Friday, June 22, 2007

And finally: Revisions, Part 4

If you've been following my Tale o' the Revisions, I've been talking a lot about subplots. And yes, they are what needed the most work in KNAVE'S HONOR. But alas, my main characters did not escape my Esteemed Editor's keen eye.

Well, the hero did, for the most part. There were one or two small points to be fixed, mainly by the simple remedy of removing a sentence or two here or there. No big whoop. I attribute this to my own familiarity with the character, who first appeared as a secondary character in MY LORD'S DESIRE. He and his motives were very clear in my mind right from the start. If you've read the book, I hope you remember the Irishman.

I first introduced the heroine of KNAVE'S HONOR, Lizette, in that book, too. Not in the flesh, so to speak -- by name and a key point that influences a major decision by the heroine of MY LORD'S DESIRE. Lizette's mentioned again in THE NOTORIOUS KNIGHT, and once more something she's said in the past plays a key part in one of Gillian's decisions.

We finally get to meet this influential young lady in KNAVE'S HONOR.

Since I've known her for awhile, and based on that influential statement both past heroines refer to, I had a pretty good idea of this character and her motives. I've done a few heroines somewhat like her before, most notably in TEMPT ME WITH KISSES, and THE OVERLORD'S BRIDE. One of the important points about those heroines was that they liked making love and had no big hang-ups about it. In my mind, Lizette was the same. She's curious and she's interested, although she has good reasons for not giving into temptation -- and the hero's some tempting. However, she's definitely not about to head off to a convent any time soon.

Now, this is not always the easiest heroine to tackle. I did have concerns that she might come across as too outrageously bold, so when EE suggested back in the proposal stage that perhaps she be more tentative in certain situations, I agreed. And I gave it a go.

Here's what happened: Lizette started out being more shy and tentative, but when I got to the middle of the story, and because it was necessary for the story, she became a lot less tentative. When EE read the finished book, she wondered, basically, what happened there. When did Lizette get such an attitude?

Here's the thing: in my mind, she'd always had that attitude. That's why she said what she said that came into play in the previous books. By trying to change her at EE's suggestion, I was going against her character as I'd already set it up. More importantly, in the middle of KNAVE'S HONOR, the plot required her original character, not the "new" Lizette; she reverted to my original concept for the character and voila! Character conflict created -- and not the kind you want.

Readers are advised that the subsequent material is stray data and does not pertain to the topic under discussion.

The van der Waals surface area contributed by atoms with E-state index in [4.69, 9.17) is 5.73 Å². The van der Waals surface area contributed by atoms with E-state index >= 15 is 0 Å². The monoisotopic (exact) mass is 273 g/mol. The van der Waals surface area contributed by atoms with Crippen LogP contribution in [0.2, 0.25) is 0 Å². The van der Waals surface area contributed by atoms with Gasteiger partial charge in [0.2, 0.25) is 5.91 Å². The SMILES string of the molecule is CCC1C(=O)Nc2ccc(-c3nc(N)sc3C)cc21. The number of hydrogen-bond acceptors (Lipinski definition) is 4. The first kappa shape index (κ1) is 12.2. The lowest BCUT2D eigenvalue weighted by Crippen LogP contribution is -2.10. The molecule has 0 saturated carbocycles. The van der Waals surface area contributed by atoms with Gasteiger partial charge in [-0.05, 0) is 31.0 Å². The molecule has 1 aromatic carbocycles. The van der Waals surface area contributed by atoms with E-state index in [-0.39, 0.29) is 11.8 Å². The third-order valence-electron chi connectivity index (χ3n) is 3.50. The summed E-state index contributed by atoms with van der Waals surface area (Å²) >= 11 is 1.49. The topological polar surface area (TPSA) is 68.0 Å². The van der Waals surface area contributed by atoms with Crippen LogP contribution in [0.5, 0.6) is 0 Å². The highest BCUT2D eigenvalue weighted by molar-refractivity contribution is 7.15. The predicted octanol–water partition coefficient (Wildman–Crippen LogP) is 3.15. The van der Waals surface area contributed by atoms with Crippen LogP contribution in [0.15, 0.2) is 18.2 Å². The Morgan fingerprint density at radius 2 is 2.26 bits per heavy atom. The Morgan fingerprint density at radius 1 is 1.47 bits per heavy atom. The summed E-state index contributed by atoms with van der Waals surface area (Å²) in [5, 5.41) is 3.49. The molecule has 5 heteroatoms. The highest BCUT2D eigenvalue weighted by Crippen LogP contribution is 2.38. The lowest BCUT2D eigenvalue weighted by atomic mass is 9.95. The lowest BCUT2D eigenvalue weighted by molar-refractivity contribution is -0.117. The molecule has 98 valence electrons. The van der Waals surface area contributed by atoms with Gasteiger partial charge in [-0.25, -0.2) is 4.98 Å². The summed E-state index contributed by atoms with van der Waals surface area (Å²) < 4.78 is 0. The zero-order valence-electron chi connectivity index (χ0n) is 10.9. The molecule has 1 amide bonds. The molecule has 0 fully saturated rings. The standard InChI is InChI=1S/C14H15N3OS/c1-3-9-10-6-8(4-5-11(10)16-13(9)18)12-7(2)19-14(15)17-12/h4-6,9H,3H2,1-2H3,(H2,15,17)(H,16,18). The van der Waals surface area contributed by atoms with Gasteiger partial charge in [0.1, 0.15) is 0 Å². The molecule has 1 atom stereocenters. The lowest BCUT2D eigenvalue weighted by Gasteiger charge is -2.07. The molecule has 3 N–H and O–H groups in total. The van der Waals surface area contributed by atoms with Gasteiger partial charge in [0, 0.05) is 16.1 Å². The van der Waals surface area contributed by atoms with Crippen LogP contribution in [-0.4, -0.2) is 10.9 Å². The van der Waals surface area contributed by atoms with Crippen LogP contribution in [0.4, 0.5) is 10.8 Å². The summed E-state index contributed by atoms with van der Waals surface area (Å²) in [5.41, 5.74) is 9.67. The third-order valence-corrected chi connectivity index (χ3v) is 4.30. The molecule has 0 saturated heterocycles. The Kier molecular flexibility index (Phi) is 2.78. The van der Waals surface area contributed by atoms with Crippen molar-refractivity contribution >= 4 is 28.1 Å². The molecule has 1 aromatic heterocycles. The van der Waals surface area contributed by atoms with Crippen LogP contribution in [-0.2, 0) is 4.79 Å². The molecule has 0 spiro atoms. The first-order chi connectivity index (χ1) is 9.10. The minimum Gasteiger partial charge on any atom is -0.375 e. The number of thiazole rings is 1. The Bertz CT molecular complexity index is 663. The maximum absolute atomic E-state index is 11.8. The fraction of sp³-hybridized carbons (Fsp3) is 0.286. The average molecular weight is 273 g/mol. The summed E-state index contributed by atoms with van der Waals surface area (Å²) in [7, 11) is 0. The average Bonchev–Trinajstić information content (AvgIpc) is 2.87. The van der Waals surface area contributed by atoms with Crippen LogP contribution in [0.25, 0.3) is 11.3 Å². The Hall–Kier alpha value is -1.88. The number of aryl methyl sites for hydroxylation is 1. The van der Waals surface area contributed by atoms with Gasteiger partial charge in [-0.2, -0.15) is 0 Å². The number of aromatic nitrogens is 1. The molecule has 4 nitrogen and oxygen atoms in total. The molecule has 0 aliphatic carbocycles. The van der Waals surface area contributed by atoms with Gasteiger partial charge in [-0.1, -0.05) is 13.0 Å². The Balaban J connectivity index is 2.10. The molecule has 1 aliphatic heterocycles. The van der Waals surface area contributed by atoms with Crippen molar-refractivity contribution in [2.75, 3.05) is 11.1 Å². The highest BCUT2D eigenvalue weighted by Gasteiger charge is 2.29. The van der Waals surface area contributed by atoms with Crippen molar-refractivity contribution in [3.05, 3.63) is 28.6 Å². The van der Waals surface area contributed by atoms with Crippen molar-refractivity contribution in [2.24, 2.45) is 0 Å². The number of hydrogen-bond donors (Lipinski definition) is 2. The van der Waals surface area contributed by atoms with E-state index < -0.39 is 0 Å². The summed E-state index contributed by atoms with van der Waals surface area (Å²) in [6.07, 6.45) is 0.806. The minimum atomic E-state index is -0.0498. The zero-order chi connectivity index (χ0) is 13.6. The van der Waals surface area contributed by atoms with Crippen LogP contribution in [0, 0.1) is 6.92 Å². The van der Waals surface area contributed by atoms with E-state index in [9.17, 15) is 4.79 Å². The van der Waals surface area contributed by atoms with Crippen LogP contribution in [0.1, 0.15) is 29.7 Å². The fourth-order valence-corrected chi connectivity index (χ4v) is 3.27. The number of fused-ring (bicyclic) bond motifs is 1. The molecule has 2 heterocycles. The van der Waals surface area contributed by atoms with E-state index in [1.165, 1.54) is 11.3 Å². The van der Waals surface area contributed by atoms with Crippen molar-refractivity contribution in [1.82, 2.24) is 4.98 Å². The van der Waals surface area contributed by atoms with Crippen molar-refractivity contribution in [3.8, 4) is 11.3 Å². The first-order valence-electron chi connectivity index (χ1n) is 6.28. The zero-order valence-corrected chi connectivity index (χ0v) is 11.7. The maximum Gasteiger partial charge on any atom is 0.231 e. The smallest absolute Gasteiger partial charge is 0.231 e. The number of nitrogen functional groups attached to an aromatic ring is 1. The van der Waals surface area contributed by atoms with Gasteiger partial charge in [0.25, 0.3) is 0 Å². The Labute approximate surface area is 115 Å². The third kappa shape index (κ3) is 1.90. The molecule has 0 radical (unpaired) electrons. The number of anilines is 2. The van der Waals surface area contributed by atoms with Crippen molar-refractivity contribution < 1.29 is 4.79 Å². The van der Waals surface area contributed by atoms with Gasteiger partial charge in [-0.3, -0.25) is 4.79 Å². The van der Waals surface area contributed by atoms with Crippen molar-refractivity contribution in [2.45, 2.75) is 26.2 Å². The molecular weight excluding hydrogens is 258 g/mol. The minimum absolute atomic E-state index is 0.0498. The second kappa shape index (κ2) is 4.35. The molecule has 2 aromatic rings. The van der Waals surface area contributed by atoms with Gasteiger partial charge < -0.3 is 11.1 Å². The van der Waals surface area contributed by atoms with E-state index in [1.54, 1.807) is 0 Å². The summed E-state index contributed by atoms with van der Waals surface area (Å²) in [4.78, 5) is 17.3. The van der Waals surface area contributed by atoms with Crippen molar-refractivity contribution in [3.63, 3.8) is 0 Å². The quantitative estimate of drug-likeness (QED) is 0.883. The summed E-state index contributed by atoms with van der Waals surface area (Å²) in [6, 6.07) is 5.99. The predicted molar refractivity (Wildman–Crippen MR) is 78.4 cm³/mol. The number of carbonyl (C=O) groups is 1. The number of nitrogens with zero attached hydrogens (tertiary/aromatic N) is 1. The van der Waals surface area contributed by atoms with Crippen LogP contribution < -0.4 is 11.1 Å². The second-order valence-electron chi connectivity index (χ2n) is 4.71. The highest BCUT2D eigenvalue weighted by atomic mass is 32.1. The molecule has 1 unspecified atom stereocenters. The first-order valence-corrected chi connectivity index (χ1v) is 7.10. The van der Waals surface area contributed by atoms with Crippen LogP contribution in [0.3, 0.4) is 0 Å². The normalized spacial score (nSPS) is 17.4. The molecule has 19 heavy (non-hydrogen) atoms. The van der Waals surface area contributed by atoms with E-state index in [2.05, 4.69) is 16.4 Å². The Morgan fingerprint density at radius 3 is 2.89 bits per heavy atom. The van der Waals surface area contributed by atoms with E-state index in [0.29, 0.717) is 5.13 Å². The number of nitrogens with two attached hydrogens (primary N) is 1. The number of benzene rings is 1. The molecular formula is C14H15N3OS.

Given that Lizette's statements were already in evidence, as it were, and that certain elements of the plot had to remain as they were or I'd be writing a completely different book, "new" Lizette was more problematic to me than the concerns that Lizette might seem overly bold. It would be easier for me to explain in greater detail why she was bold and fairly independent than to keep her consistently "new."

I explained this to EE who, in her profound wisdom, agreed with me. This meant I had some changes to make at the beginning of the story, but I certainly had no regret or problem doing that.

Why didn't I stand up for my original version of Lizette when EE first suggested I change her? Well, that sort of heroine really can get off on the wrong foot with readers, especially in a historical, so I thought EE's concerns were warranted and so her suggestions worthy of heeding. It was only after the book was finished that it became apparent that EE's vision of the character and mine weren't meshing.

This is when it pays to be able to articulate why you're doing what you're doing with your story or characters. It's not enough to say I don't like a suggestion, or it's wrong. If I can say, clearly and with examples, why it won't work, my editor is much more likely to agree.

And thus all my years on the debating team pay off. :-)


Christine d'Abo said...

Margaret, this has been great to follow along with your edits. Thanks so much for sharing your process with us.

Margaret Moore said...

You're welcome. Now if only I didn't have to do the actual work... :-)

Kimber said...

I'm constantly having to figure out ways to make my rather strong business women softer.
I try not to show their business side immediately and when I do, I show it from the heroine's pov so while her actions and words are strong, her thoughts are not (everyone has self doubt).
Been studying your books to figure out how you do it (you've got some strong women in the mix).